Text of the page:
In the series, ELGL members can anonymously send their questions, difficulties or scenarios to firstname.lastname@example.org and receive a response from the ghost writing response team. Your name, organization and other details will not be shared in the posting or subsequent response.
Dear Ellie & Jill,
I’m a new supervisor, and I am responsible for providing annual reviews and job coaching for a team of five people, some of whom were my coworkers before my promotion. They all do great work, but one of them, let’s call him Joe Bob, is notorious for missing work frequently. Last week when we had a mild snow, he called in because he couldn’t drive through the snow, while the rest of the team (many of whom live farther away and have more complicated family arrangements) were able to make it in. His annual review is due soon, and I don’t know whether I should include this. Whether it’s in his review or not, I know I need to address this with him because the rest of the team is getting frustrated.
What do you recommend?
First of all, congratulations on your promotion! Making the move into a supervisory role can be challenging in many ways but becoming a manager of your former peers is one of the hardest parts. We know you’ll be awesome, and ELGL is packed with resources that can help.
With regard to Joe Bob, the first step is to really think hard about whether or not this is a true “problem.” Is Joe Bob following established procedures for using leave? Does he have the leave available to use? Does his absence create a burden for the rest of the team, or will his work still be waiting for him when he gets back? If he is following the rules and his absences don’t create additional burden for the team, then your management work is with the rest of the group—not with him.
If you hear grumbling about him taking another day off, or comments along the lines of “I was able to make it in today, I don’t know why he couldn’t” you need to step in immediately. Your response can be something like, “I appreciate that you made it in to the office today despite the bad weather. That said, I need for you to trust me to manage Joe Bob’s leave requests. Please to focus on your own work and leave this to me. Is that something you can do?”
This may feel really uncomfortable at first. But especially because these employees were once your equals, it’s important for you to reinforce your role. It’s also important that you set the expectation that talking smack about colleagues is not tolerated on your team.
On the other hand, if Joe Bob violating your established leave policy, taking leave beyond what he has available, or his absences create a burden for the rest of your team, then that is what you address—not his reason for taking leave. Arguing with his reasons for taking leave won’t get you very far but discussing violations of policy and procedure is very black and white.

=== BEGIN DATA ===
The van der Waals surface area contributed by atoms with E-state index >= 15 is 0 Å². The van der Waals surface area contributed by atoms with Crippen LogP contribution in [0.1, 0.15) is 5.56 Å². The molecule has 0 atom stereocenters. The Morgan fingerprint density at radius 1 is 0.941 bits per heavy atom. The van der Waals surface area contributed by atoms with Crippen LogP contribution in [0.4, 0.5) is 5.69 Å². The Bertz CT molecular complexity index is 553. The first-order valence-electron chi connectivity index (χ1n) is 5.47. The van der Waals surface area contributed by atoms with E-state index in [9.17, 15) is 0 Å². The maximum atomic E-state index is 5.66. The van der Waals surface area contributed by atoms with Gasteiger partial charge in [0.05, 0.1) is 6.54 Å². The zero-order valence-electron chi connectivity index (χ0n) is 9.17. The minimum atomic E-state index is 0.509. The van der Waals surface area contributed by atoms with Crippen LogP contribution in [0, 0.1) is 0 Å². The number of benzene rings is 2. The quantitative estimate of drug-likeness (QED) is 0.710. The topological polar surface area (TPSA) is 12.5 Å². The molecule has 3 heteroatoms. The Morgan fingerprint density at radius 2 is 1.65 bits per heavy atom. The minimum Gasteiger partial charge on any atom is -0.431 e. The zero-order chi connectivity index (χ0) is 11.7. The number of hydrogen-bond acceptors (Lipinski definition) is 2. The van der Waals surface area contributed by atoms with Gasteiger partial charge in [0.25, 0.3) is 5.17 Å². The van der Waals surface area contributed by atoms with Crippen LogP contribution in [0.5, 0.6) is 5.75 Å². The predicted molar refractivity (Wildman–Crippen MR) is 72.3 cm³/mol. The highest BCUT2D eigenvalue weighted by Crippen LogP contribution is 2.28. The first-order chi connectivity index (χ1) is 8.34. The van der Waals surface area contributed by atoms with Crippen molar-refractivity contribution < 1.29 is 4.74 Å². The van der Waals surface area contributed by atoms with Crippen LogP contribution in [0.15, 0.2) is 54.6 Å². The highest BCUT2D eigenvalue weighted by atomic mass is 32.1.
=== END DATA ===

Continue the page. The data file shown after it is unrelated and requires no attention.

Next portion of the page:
In this case, your conversation can go along the lines of “Joe Bob, I need to discuss your use of leave on this particular date. When you called off with one-hour notice, you violated our leave policy that requires 2 business days of prior approval for using vacation time. Moving forward, violations of the leave policy will result in progressive discipline. Please review the City’s leave policy and let me know if you have any questions.”
This should be followed up with an email that documents your conversation, that you hold on to if you need to demonstrate a trend for future disciplinary purposes. Many of us hesitate to follow up with an email because it can feel too authoritarian or “mean.” Trust us though, without it, you are left with a he-said, she-said situation that might not be that big of a deal today but could become one someday. If your team grows used to the idea that you always follow up crucial conversations with a written recap, it will become the norm soon enough.
In our opinion, addressing the trend of Joe Bob’s perceived attendance issues in his annual review is probably not the right way to go, unless you have a documented history of discussing it with him since you became his supervisor. We stand firmly with the idea that annual reviews shouldn’t contain surprises. We also recommend that you don’t let much time pass between when he returns to work and when you have this conversation. Make it a priority to meet with him within a day or two of his return.
Good luck, New Supervisor. We know you’re going to do a great job!
Ellie & Jill
Submit your own questions to ELGL Ask Ellie & Jill using the anonymous form at http://elgl.org/answers/ or by emailing email@example.com.